A new report by the MRC/CSO Social and Public Health Sciences Unit at the University of Glasgow has shown there were sharp inequalities in visiting green and open space in spring 2021, preventing some people from experiencing the mental health benefits associated with use of outdoor space.
The study found that over two thirds of adults (67%) had visited a green or open space during the previous four weeks. However, only 59% of those classified as low socio-economic status visited compared to 73% from a high socio-economic status.
The report was published on behalf of the Public Health Scotland Social & Systems Recovery (S&SR) Environment & Spaces Group, which brings together Scottish Government, local authorities, the NHS, the third sector and other professionals involved in environment and planning policy implementation. It covers the continued influence that COVID-19 has on use of green and open space, including variation by age, sex, socio-economic status and ethnicity. Recommendations for actions to support future decision making, with a focus on priorities for pandemic recovery are included in the report.
Ali Macdonald, Organisational Lead for Healthy, Active Environments at Public Health Scotland said:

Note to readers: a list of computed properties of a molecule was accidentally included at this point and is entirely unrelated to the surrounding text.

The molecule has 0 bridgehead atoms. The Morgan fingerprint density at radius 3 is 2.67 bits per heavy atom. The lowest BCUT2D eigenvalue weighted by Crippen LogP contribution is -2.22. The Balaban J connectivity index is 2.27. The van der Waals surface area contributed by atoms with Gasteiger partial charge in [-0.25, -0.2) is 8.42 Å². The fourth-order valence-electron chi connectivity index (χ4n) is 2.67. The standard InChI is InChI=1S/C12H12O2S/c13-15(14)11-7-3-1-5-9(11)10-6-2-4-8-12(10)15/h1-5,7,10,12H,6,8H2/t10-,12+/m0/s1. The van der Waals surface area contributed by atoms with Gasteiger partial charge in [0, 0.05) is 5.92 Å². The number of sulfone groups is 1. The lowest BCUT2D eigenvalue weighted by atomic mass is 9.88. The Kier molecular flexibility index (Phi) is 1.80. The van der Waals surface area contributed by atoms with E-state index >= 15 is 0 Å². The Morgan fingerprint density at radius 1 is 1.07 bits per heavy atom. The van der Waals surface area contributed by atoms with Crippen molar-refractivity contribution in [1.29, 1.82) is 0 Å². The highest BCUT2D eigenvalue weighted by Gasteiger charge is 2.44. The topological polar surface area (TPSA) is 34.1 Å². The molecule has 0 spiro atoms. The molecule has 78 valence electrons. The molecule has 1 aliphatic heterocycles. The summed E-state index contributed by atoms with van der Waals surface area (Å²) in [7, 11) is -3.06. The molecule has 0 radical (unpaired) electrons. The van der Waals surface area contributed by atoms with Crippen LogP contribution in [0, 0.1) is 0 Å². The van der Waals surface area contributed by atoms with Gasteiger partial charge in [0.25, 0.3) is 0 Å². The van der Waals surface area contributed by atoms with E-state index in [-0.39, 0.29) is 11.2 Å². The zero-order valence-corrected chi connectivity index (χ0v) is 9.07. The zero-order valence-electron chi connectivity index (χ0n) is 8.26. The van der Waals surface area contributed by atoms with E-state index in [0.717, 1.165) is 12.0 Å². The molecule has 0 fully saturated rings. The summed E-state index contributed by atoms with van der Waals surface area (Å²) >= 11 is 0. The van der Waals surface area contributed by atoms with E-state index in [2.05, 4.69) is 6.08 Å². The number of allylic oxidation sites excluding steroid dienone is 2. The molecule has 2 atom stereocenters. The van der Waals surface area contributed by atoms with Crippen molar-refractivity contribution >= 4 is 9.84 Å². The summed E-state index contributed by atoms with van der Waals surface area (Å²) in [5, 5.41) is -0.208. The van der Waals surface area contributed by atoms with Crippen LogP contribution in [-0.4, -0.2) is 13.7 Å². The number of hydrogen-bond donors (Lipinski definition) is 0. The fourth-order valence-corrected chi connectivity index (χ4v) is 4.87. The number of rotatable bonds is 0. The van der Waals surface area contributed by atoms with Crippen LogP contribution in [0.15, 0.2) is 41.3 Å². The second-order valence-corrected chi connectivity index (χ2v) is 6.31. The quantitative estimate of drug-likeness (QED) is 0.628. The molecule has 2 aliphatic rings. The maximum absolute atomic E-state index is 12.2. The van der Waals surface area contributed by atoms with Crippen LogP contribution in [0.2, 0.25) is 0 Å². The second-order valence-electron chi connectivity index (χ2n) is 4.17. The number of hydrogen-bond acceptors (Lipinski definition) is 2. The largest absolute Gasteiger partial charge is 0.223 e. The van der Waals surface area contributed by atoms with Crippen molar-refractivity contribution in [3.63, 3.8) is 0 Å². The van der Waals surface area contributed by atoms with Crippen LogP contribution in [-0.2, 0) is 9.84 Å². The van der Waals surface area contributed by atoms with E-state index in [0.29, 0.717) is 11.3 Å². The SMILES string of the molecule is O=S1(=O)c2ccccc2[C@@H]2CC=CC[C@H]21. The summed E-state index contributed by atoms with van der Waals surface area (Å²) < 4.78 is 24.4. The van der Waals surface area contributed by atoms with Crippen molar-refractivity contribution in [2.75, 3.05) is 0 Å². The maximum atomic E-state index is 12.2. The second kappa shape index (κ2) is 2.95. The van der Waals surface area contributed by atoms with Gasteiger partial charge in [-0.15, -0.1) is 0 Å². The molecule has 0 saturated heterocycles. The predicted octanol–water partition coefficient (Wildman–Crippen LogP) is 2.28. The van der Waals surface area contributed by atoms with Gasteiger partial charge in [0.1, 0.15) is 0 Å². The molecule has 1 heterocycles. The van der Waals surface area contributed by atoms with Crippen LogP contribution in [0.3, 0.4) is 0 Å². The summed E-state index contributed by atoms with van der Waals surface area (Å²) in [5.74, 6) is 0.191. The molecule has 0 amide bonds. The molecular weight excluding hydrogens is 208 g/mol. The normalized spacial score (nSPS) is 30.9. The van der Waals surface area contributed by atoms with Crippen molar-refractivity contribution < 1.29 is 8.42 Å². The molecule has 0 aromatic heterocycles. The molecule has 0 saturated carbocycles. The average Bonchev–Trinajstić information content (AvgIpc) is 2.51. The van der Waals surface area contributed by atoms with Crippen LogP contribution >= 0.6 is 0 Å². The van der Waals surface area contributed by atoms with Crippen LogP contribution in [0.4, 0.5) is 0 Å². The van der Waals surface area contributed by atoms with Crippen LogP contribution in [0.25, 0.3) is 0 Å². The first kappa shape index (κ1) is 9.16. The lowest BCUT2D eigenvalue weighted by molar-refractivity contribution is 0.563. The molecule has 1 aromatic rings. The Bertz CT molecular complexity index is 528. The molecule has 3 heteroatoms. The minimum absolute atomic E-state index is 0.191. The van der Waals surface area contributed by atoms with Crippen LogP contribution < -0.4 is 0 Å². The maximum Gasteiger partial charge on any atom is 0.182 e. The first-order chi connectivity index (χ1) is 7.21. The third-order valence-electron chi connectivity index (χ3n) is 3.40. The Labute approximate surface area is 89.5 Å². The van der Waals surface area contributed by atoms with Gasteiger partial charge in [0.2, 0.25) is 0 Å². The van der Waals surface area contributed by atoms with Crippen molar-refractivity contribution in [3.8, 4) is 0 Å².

“Almost nine out of ten of the people who participated in the research told us that being in green and open spaces benefitted their mental health. It is vital that we consider how we provide neighbourhood greenspace, as alternative approaches may have different impacts on health and wellbeing and inequality. These approaches might include: new parks and parklets, re-purposing of derelict and under-used land, green travel corridors and greening streets initiatives.
“The report has valuable and useful information for those involved in local decision making about how greenspace can be incorporated into developments to improve local environments and community wellbeing.”
Read the COVID-19 green and open space use in spring 2021 (Wave 3) report [external link]